4) What advice would you give to someone who’s looking to make their first private equity investment?

We don’t provide advice to investors on an individual basis, but a few thoughts come to mind. First, take your time and do your research. At CircleUp we try to provide investors with information they will need to make decisions, including third-party data. We strongly encourage investors, however, to also do their own digging. Second, ask questions. On CircleUp we provide forums and conference calls that allow investors to talk directly to CEOs and ask them questions. Finally, diversify. If you want to invest in private companies, recognize that it is a high-risk, illiquid asset class. It may make sense in your portfolio, but you should strongly consider investing in multiple companies, even if it means each individual investment is smaller. On CircleUp, the minimum investment can be as low as $1,000 (with no fees to investors)—which allows investors to get the diversification they need without paying fees.

5) What are a couple examples of small, startup consumer companies that have received funding through CircleUp?

There are many. We’ve helped raise more than $15 million in equity for the companies on CircleUp. Some great examples are Little Duck Organics (an organic kids snack brand based in New York), Bhakti Chai (a chai tea company based in Colorado), RAEN (a high-end sunglass and accessories business), Rhythm Superfoods and Eco-Me (a natural household cleaning brand). The common theme is that the companies are already on the shelf, typically with more than $1 million and revenue, and growing at a fast rate – the average growth rate on CircleUp is more than 70% per year.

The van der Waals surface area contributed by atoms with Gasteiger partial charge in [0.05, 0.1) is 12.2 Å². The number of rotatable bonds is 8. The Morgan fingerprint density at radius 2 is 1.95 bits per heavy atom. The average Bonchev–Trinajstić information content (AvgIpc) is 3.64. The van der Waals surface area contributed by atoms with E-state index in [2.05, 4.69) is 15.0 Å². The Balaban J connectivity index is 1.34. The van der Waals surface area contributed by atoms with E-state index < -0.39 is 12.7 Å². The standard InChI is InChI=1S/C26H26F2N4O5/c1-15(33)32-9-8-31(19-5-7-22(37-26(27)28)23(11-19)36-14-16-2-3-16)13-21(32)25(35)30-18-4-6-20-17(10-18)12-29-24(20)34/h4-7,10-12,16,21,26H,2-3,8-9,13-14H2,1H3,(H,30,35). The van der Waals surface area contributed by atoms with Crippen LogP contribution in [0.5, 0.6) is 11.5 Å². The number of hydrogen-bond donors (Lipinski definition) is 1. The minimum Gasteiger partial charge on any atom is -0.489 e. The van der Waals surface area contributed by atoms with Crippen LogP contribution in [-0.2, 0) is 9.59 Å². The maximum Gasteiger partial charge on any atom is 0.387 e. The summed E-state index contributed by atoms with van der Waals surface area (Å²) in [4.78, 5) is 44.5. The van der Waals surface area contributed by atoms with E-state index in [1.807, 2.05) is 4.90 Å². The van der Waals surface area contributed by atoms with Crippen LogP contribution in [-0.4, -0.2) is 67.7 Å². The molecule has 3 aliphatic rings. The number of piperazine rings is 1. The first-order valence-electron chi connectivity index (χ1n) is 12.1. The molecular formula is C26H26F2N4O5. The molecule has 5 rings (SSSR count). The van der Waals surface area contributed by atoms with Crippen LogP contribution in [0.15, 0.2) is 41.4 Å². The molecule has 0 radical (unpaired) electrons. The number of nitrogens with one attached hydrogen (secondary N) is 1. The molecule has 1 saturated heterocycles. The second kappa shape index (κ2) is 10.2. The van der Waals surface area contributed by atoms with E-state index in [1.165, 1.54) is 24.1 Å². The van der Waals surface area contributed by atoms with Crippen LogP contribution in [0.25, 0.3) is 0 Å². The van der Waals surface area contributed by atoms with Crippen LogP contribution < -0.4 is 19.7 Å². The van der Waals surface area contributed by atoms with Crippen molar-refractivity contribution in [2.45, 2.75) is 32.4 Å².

6) How many companies are currently eligible to receive funding through CircleUp, and what is the minimum investment amount?

We’ve had over 1,000 companies apply to CircleUp, but we only accept about 2% of applicants. The initial screen is done by our team of consumer and retail focused private equity professionals. Only those that pass our criteria are put onto the site. At any one time there are usually 10-20 companies open for investment, but that number is growing. The entrepreneur sets the minimum investment amount but it is often as low as $1,000. Having said that the average investment is typically at least an order of magnitude higher – it’s a nice demonstration of the interest investors have in the deals.

7) You’re originally from Vermont. What sort of activities keep you active outside the office?

Many of the activities I love—skiing and travel, for example—have taken a back seat because of CircleUp. I spend most of my free time now enjoying it with my wife and, as often as possible, playing basketball.